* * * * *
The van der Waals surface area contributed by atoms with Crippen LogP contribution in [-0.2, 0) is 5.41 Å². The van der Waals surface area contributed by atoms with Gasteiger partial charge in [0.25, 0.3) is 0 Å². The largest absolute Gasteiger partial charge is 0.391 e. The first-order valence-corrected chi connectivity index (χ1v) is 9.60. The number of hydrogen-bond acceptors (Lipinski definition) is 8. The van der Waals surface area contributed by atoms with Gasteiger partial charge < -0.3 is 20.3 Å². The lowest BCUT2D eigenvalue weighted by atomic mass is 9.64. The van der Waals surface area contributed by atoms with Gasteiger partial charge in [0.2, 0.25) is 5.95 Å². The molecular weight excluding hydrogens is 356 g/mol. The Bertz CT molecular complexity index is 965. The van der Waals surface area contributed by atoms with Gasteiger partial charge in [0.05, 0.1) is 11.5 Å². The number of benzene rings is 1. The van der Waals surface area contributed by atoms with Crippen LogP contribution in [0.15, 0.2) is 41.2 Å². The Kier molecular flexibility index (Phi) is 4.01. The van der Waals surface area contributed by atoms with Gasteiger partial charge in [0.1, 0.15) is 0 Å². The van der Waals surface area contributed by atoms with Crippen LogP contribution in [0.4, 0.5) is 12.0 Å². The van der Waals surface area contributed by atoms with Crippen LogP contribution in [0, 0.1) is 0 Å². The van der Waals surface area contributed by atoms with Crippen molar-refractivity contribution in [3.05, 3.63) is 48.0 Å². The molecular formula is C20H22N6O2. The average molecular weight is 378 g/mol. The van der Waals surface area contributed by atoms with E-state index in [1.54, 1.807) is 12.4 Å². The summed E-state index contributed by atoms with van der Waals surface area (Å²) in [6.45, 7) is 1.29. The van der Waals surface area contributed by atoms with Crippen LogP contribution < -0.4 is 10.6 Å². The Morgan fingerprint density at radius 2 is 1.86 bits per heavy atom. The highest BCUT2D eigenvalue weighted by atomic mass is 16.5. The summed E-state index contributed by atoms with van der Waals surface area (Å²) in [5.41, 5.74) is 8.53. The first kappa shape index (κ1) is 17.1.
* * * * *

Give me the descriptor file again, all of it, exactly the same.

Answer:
The van der Waals surface area contributed by atoms with Crippen LogP contribution in [-0.2, 0) is 5.41 Å². The van der Waals surface area contributed by atoms with Gasteiger partial charge in [0.25, 0.3) is 0 Å². The largest absolute Gasteiger partial charge is 0.391 e. The first-order valence-corrected chi connectivity index (χ1v) is 9.60. The number of hydrogen-bond acceptors (Lipinski definition) is 8. The van der Waals surface area contributed by atoms with Gasteiger partial charge < -0.3 is 20.3 Å². The lowest BCUT2D eigenvalue weighted by atomic mass is 9.64. The van der Waals surface area contributed by atoms with Gasteiger partial charge in [0.2, 0.25) is 5.95 Å². The molecular weight excluding hydrogens is 356 g/mol. The Bertz CT molecular complexity index is 965. The van der Waals surface area contributed by atoms with Gasteiger partial charge in [0.05, 0.1) is 11.5 Å². The number of benzene rings is 1. The van der Waals surface area contributed by atoms with Crippen LogP contribution in [0.15, 0.2) is 41.2 Å². The Kier molecular flexibility index (Phi) is 4.01. The van der Waals surface area contributed by atoms with Gasteiger partial charge in [0.1, 0.15) is 0 Å². The van der Waals surface area contributed by atoms with Crippen LogP contribution in [0.4, 0.5) is 12.0 Å². The van der Waals surface area contributed by atoms with Crippen LogP contribution in [0, 0.1) is 0 Å². The van der Waals surface area contributed by atoms with Crippen molar-refractivity contribution in [3.05, 3.63) is 48.0 Å². The molecular formula is C20H22N6O2. The average molecular weight is 378 g/mol. The van der Waals surface area contributed by atoms with E-state index in [1.54, 1.807) is 12.4 Å². The summed E-state index contributed by atoms with van der Waals surface area (Å²) in [6.45, 7) is 1.29. The van der Waals surface area contributed by atoms with Crippen LogP contribution < -0.4 is 10.6 Å². The Morgan fingerprint density at radius 2 is 1.86 bits per heavy atom. The highest BCUT2D eigenvalue weighted by atomic mass is 16.5. The summed E-state index contributed by atoms with van der Waals surface area (Å²) in [5.41, 5.74) is 8.53. The first kappa shape index (κ1) is 17.1.